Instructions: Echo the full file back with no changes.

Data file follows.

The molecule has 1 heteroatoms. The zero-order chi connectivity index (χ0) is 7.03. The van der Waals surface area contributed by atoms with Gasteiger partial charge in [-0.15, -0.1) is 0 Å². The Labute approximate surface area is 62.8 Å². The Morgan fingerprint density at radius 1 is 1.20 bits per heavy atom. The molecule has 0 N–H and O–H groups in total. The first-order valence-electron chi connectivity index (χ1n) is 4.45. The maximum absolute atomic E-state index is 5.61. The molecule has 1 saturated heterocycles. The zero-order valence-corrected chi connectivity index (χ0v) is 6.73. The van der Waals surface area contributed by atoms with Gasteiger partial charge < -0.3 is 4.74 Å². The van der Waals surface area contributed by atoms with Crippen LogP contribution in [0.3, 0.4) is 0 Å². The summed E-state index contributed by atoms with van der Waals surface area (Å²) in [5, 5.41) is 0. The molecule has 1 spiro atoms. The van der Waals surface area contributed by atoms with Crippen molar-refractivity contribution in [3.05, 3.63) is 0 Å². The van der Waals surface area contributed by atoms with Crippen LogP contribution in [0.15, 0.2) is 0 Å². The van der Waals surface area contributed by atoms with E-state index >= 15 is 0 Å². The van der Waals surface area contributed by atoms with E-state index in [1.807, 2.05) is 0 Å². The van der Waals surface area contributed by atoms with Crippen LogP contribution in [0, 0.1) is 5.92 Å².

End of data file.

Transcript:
The molecule has 1 heteroatoms. The zero-order chi connectivity index (χ0) is 7.03. The van der Waals surface area contributed by atoms with Gasteiger partial charge in [-0.15, -0.1) is 0 Å². The Labute approximate surface area is 62.8 Å². The Morgan fingerprint density at radius 1 is 1.20 bits per heavy atom. The molecule has 0 N–H and O–H groups in total. The first-order valence-electron chi connectivity index (χ1n) is 4.45. The maximum absolute atomic E-state index is 5.61. The molecule has 1 saturated heterocycles. The zero-order valence-corrected chi connectivity index (χ0v) is 6.73. The van der Waals surface area contributed by atoms with Gasteiger partial charge < -0.3 is 4.74 Å². The van der Waals surface area contributed by atoms with Crippen LogP contribution in [0.3, 0.4) is 0 Å². The summed E-state index contributed by atoms with van der Waals surface area (Å²) in [5, 5.41) is 0. The molecule has 1 spiro atoms. The van der Waals surface area contributed by atoms with Crippen molar-refractivity contribution in [3.05, 3.63) is 0 Å². The van der Waals surface area contributed by atoms with Crippen LogP contribution in [0.15, 0.2) is 0 Å². The van der Waals surface area contributed by atoms with E-state index >= 15 is 0 Å². The van der Waals surface area contributed by atoms with E-state index in [1.807, 2.05) is 0 Å². The van der Waals surface area contributed by atoms with Crippen LogP contribution in [0, 0.1) is 5.92 Å².